Food manufacturersmust also be able to demonstrate traceability – where they buy and supply food or food ingredients from. If there is a food incident and there are concerns about actual or suspected threats to the safety, quality or integrity of food, then you must immediately tell your local authority. If this is the case, you may also need to withdraw or recall your products.

Due diligence

As the owner of a food production business, it is your responsibility to undertake due diligence on the ingredients you use to make sure it is both safe and hygienic, even before it reaches your premises. This involves choosing trustworthy and reliable suppliers and asking the right questions of them to avoid problems along the chain of supply. Ultimately you have to be satisfied with all aspects of what you’re buying.

Food safety help & advice

Getting to grips with the rules and navigating the changes to legislation can be both overwhelming and time consuming, which is often where a food safety consultancy can help to alleviate the burden. By working with a specialist safety consultancy, you can get the benefit of their wealth of experience, as well as ensure that your audits and procedures are written in-line with the most up-to-date legislation and best practice. They can also provide you with a detailed action plan to aid you in making any necessary improvements, saving you time that can be used to keep your focus on the delivery of your end product.

Training

Businesses in the manufacturing industry have to take many precautions to satisfy food health and safety requirements. It is important that as a food business owner or manager, you have had suitable training in food safety and hygiene. However, safety is a role for your whole team and it’s your responsibility to make sure your staff receive suitable and sufficient hygiene training and are adequately trained to operate any piece of equipment they deal with safely.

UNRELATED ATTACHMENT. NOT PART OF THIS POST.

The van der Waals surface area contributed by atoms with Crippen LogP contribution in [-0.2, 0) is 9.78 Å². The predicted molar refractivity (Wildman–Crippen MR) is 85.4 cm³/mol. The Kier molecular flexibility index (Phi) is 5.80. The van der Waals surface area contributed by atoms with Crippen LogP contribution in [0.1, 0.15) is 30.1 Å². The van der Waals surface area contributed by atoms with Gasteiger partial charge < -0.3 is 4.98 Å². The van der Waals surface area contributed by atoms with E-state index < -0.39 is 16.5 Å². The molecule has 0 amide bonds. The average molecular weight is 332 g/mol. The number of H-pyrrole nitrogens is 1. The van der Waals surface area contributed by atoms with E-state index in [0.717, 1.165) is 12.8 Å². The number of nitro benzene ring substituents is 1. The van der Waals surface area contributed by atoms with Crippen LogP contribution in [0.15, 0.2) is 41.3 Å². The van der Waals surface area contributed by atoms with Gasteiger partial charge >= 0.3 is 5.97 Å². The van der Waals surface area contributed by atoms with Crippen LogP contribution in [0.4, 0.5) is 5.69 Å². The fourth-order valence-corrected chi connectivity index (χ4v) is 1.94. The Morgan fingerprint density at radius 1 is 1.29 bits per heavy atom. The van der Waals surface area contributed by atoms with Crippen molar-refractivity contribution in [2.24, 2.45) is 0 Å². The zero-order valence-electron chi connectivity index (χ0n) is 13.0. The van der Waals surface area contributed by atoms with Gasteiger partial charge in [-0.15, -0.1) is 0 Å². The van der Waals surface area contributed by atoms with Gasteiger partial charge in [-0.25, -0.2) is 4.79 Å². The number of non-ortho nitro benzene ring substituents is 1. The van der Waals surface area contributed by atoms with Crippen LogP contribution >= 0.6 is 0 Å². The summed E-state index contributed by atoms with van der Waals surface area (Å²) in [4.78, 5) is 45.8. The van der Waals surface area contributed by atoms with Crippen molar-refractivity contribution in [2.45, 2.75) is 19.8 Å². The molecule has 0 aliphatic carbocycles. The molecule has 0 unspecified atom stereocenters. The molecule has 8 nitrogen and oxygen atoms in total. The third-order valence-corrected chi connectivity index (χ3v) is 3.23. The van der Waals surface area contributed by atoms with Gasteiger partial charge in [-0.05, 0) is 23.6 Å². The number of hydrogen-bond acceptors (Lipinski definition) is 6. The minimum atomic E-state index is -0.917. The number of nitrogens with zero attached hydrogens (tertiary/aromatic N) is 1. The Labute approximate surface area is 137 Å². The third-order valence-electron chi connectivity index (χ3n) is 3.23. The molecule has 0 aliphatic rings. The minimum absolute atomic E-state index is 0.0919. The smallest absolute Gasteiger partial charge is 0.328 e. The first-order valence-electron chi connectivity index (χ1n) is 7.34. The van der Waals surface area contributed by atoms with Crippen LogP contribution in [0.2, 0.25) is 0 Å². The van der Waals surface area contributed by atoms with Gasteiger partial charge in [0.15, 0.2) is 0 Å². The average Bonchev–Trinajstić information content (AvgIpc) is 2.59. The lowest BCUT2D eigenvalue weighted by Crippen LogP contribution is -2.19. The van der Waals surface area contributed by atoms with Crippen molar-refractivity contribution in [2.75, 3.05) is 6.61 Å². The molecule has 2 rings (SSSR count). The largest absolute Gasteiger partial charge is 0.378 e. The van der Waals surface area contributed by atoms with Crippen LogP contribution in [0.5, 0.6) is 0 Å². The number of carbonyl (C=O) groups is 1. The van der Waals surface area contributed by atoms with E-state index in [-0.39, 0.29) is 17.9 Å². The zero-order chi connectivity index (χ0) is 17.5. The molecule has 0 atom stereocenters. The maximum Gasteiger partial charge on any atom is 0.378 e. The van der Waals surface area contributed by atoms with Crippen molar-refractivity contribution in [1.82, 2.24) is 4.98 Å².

When running a food production business, safety must be a key component of everything you do and not just a reactive process when it is time for an inspection – the onus is on you to be proactive on top of your due diligence year round. However, while food safety is important, it shouldn’t be something to fear. Legislation, guidance, audits and inspections exist to help your business and by implementing the necessary checks, these measures can help to improve your standards. This will only strengthen your brand reputation as they provide a comprehensive overview of your company’s compliance and approach to safety, which ultimately ensures that your products are produced in and remain in a fully saleable condition.

Useful contacts for a food production business


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Dependent on the nature of your operation and the food you are manufacturing, there might also be very specific legislation relating to your business.